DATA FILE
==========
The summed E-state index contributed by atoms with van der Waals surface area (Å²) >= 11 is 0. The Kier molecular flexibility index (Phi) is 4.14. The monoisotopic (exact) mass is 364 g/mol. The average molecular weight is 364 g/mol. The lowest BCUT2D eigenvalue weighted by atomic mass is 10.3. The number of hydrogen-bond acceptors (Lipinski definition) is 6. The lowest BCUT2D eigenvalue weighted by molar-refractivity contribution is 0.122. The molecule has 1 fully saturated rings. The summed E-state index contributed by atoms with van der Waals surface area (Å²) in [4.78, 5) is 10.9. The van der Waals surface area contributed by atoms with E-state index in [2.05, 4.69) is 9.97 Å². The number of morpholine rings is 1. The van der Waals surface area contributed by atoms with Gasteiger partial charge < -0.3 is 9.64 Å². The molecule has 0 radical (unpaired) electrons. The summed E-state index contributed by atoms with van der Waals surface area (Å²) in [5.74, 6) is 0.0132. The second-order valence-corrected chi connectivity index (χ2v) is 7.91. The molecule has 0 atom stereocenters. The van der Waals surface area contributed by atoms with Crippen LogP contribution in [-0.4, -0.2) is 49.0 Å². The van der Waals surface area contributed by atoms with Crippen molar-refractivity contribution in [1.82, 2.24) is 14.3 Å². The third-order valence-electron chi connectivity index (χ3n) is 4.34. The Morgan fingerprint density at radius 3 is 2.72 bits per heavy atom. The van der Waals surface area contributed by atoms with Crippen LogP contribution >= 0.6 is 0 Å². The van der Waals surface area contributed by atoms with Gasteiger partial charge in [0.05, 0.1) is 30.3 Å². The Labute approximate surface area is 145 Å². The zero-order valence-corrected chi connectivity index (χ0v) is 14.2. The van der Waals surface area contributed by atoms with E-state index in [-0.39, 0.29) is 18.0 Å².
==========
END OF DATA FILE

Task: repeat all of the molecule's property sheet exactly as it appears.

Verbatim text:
The summed E-state index contributed by atoms with van der Waals surface area (Å²) >= 11 is 0. The Kier molecular flexibility index (Phi) is 4.14. The monoisotopic (exact) mass is 364 g/mol. The average molecular weight is 364 g/mol. The lowest BCUT2D eigenvalue weighted by atomic mass is 10.3. The number of hydrogen-bond acceptors (Lipinski definition) is 6. The lowest BCUT2D eigenvalue weighted by molar-refractivity contribution is 0.122. The molecule has 1 fully saturated rings. The summed E-state index contributed by atoms with van der Waals surface area (Å²) in [4.78, 5) is 10.9. The van der Waals surface area contributed by atoms with E-state index in [2.05, 4.69) is 9.97 Å². The number of morpholine rings is 1. The van der Waals surface area contributed by atoms with Gasteiger partial charge < -0.3 is 9.64 Å². The molecule has 0 radical (unpaired) electrons. The summed E-state index contributed by atoms with van der Waals surface area (Å²) in [5.74, 6) is 0.0132. The second-order valence-corrected chi connectivity index (χ2v) is 7.91. The molecule has 0 atom stereocenters. The van der Waals surface area contributed by atoms with Crippen LogP contribution in [-0.4, -0.2) is 49.0 Å². The van der Waals surface area contributed by atoms with Crippen molar-refractivity contribution in [1.82, 2.24) is 14.3 Å². The third-order valence-electron chi connectivity index (χ3n) is 4.34. The Morgan fingerprint density at radius 3 is 2.72 bits per heavy atom. The van der Waals surface area contributed by atoms with Crippen LogP contribution >= 0.6 is 0 Å². The van der Waals surface area contributed by atoms with Gasteiger partial charge in [0.05, 0.1) is 30.3 Å². The Labute approximate surface area is 145 Å². The zero-order valence-corrected chi connectivity index (χ0v) is 14.2. The van der Waals surface area contributed by atoms with E-state index in [-0.39, 0.29) is 18.0 Å².